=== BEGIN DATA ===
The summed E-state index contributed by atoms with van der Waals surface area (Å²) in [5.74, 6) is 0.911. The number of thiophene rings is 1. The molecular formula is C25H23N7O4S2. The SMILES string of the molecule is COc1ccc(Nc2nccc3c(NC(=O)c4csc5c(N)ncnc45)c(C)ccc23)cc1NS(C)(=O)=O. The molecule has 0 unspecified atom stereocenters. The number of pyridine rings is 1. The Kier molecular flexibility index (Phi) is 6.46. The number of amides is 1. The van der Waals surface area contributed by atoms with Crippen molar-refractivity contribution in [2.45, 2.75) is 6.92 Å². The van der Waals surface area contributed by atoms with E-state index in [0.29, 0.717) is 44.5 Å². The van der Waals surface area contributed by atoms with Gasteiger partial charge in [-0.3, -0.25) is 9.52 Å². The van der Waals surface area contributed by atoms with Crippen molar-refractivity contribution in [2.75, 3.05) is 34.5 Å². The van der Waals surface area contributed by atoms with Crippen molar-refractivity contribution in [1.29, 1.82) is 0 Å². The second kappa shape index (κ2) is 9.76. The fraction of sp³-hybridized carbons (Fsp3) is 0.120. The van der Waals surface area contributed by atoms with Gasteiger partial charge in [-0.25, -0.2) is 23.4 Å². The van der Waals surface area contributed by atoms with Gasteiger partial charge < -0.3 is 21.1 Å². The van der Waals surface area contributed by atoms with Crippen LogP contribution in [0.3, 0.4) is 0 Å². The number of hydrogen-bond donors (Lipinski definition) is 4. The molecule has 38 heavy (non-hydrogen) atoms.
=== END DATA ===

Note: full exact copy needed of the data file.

The summed E-state index contributed by atoms with van der Waals surface area (Å²) in [5.74, 6) is 0.911. The number of thiophene rings is 1. The molecular formula is C25H23N7O4S2. The SMILES string of the molecule is COc1ccc(Nc2nccc3c(NC(=O)c4csc5c(N)ncnc45)c(C)ccc23)cc1NS(C)(=O)=O. The molecule has 0 unspecified atom stereocenters. The number of pyridine rings is 1. The Kier molecular flexibility index (Phi) is 6.46. The number of amides is 1. The van der Waals surface area contributed by atoms with Crippen molar-refractivity contribution in [2.45, 2.75) is 6.92 Å². The van der Waals surface area contributed by atoms with E-state index in [0.29, 0.717) is 44.5 Å². The van der Waals surface area contributed by atoms with Gasteiger partial charge in [-0.3, -0.25) is 9.52 Å². The van der Waals surface area contributed by atoms with Crippen molar-refractivity contribution in [2.75, 3.05) is 34.5 Å². The van der Waals surface area contributed by atoms with Crippen molar-refractivity contribution in [1.29, 1.82) is 0 Å². The second kappa shape index (κ2) is 9.76. The fraction of sp³-hybridized carbons (Fsp3) is 0.120. The van der Waals surface area contributed by atoms with Gasteiger partial charge in [-0.25, -0.2) is 23.4 Å². The van der Waals surface area contributed by atoms with Gasteiger partial charge < -0.3 is 21.1 Å². The van der Waals surface area contributed by atoms with Crippen LogP contribution in [0.3, 0.4) is 0 Å². The number of hydrogen-bond donors (Lipinski definition) is 4. The molecule has 38 heavy (non-hydrogen) atoms.